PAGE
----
Sunday, September 20, 2015
Newspaper letters-to-editor question the selfishness behind some voices in the paid parental leave debate
Lela Moore has a compendium of reader reactions in the New York Times to a story of a father who had sued his employer for paid paternity leave. This was the case of Josh Levs at CNN (Time Warner), explained by Lovs in his own blog.
Some readers point out that mothers need time to recover biologically from childbirth that fathers don’t need. Others note that we have simply become too self-centered and narrow in our notions of equality, unwilling to let others have a benefit that we can’t use.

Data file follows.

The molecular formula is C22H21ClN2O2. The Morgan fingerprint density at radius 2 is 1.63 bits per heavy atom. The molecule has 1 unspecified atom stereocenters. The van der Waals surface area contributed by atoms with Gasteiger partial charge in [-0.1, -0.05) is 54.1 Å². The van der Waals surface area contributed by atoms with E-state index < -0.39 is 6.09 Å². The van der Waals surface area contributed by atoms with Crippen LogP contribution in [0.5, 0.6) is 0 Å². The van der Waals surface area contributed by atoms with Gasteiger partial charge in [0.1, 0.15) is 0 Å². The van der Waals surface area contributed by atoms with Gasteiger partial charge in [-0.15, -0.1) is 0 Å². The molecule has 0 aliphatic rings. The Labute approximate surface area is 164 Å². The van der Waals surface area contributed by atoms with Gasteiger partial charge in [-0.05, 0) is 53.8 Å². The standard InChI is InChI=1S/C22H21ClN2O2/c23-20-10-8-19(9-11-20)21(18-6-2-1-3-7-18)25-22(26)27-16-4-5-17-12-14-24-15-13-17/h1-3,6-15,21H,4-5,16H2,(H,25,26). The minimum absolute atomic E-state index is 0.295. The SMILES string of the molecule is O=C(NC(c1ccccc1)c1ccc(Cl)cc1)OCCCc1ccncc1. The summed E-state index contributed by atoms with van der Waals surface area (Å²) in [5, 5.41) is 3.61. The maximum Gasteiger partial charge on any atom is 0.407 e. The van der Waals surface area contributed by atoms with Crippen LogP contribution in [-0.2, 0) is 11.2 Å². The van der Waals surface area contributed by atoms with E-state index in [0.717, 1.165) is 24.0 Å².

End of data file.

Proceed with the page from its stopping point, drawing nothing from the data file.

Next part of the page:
But it does seem that the paid-family leave debate ultimately contradicts individualistic ideas of equality and libertarianism. Ultimately, those who don’t have children or other family responsibilities (like caring for elderly parents) are expected to sacrifice for those who do. And none of us can “choose” to get out of eldercare, something that belongs in the debate, as I found out last decade.
Ironically, the refugee crisis could turn all of this bickering on its head. The paid family and parental leave debate reminds one of the Parable of the Vineyards, the subject of a sermon this morning.